Reality Television’s Influence on Arab Audiences

Title of the investigation

The title of this investigation is ‘Reality television influence on Arab Audiences’. This title captures the entire gist of the research which is to study the relationship between television and audience within the Arab setting using reality television as a case study.

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Aim of the investigation

Through the research, it will be possible to establish the nature and influence of Arab television. There is a new perspective to Arab television that has been created by reality TV. This perspective shall be analyzed under three lenses: The first lens is that of performance and television audience activity, the second lens is that of audience theories and the third is the cultural context of the Arab population.


The overall or guiding objective within this investigation is ‘to determine the influence of reality television on Arab audiences.’

The specific objectives of this study will be to determine:

  • What are the classifications, nature, and media environments of Arabic audiences?
  • To what extent do western media influence Arab audiences?
  • What is the social and political environment that Arabs are living in and how do these influence their reading of television messages?
  • How does culture contribute towards determining the audience’s reaction to the performance of the participants?

The overall objective of the study is guided by the notion that reality television has changed the way Arab audiences relate to television messages. As such, the paper seeks to conduct a review of what these ‘influences’ could be i.e. western media, the social and political environment, media environments in the Arabic world, and lastly, the culture of its people.

The first specific objective is to determine the nature, classifications, and media environments of Arabic audiences. The theory of cultivation as put forward by Chandler (5) is based on the premise that heavy television viewers tend to believe what they view and regard it as a true depiction of what actually goes on in real life. Conversely, light television viewers have a more realistic image of everyday life.

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The research shall examine whether this theory is actually a depiction of the nature of Arabic audiences. The active audience theory puts forward the notion that for an audience to be labeled as active, then members must interpret the messages that they are viewing in a manner that is distinctly different from the obvious. In other words, an audience must utilize its own views and beliefs to interpret the messages being put forward. This theory shall be used to classify and reveal the true nature of Arabic audiences. (Philo & Miller, 7)

In the encoding/decoding theory, audiences are allowed to create their own meanings freely, however, this is only done in the context of one’s sociological ideologies. (Kalliny, 12) The paper shall look at how this is depicted in Arabic audiences.

The second specific objective is to determine how much influence western media has on Arabic audiences. According to Khalil Joe, “most reality shows must strike a balance between Lebanonization and Islamization.” (15) He described the former term as the incorporation of a modern Arabic feel to reality shows while the latter refers to the incorporation of certain religious values; this concept of modernity is borrowed from western audiences.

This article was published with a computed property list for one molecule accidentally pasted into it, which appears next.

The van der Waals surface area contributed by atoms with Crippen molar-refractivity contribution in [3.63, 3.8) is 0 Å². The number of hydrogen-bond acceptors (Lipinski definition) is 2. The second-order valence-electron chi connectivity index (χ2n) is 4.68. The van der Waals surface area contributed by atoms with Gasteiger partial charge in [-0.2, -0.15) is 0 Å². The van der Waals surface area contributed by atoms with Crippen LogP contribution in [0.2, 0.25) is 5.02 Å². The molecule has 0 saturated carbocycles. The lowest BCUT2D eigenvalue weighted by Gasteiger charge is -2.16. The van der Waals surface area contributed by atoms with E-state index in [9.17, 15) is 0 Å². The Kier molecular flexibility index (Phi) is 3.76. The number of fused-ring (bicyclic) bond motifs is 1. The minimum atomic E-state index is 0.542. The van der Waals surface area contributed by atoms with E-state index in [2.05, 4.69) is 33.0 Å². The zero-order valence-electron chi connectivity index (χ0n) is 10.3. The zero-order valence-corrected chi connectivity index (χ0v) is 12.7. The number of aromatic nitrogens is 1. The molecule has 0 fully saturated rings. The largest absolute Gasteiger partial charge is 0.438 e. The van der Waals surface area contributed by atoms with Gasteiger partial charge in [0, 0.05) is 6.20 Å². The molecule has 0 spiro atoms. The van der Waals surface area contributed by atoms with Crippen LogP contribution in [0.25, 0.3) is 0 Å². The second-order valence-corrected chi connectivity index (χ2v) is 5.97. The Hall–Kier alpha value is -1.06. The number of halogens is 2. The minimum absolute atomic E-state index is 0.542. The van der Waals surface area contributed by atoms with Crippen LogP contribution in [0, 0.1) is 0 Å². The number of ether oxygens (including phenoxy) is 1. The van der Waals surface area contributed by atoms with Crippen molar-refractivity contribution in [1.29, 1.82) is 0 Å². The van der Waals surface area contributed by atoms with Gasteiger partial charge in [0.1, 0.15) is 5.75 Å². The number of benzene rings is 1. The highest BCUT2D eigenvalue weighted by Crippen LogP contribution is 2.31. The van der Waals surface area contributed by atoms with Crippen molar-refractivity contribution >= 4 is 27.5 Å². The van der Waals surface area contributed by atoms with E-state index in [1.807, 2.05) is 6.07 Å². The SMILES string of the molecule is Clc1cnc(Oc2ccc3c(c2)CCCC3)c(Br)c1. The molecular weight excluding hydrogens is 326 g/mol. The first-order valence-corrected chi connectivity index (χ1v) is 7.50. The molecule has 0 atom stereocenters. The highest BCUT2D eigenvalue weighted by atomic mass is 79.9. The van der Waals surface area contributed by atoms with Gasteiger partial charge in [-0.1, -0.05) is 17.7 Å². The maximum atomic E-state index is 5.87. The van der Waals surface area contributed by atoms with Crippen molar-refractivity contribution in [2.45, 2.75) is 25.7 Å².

The research will therefore focus on determining the extent of influence of these reality shows in the Arab world. Harmon (1) asserts that most Arabic television shows normally borrow their concepts from the western world and even cites examples such as ‘Super Star’ which is an Arabic version of ‘pop idol’ and ‘Star Academy’ which borrows its concept from the western version of Big Brother.

The research will dwell on two case studies: Al Raees and Star Academy and how these particular pieces have been influenced by western media. In close association to the latter is the assertion made by Thomas (7) who adds that American television has contributed towards globalization because most of their shows, news, soap operas, music, etc are heard and watched worldwide. This has led to the hatred and dislike of the Americans. The paper shall reveal whether this is in fact true. (Wise, 1)

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The third specific objective concerns determining the social and political environment that Arabs are living in and how these influence their reading of television messages. Al-Mossawi & Michell (2) assert that religion plays a vital role in determining how Arabic audiences perceive messages from various media. These authors claim that Muslims tend to forget or have a low recall of offensive messages that contradict their religion. Examples of such messages include gambling, drinking, offensive language, and many others. Since Islam is an essential part of both the social and political environment in the Arab world, this research will provide great insight on the latter issue by showing how the latter factors are reflected in reality television shows and how these are received by Arabic audiences.

Kraidy (10) suggests that reality television is a political platform in the Arab world owing to the fact that it propagates certain contradicting views. Here, he cites the case of demonstrations made at Bahrain’s capital when people were opposed to the controversial ideas being portrayed in Al Raees. The paper intends on shedding new light on such political ideas that could be influencing the perception of the audience’s messages.

The fourth specific objective concerns determining how culture contributes towards determining Arabic audience reactions for the performance of media participants. This objective is informed by some earlier work carried out by Lunt (330). In his article, the latter author asserts that live performances such as those in reality television shows contribute towards the popularity of those particular shows because they are spontaneous and informal. It would therefore be very informative to determine whether the Arabic culture values such similar qualities in its shows.

Proposed plan of work

Background to the research

Khalil (34) carried out work on the most controversial programs within the world and how these reflect on the political and social arena of the Arab world; this research missed out on how these interactions can be analyzed through various cultural theories.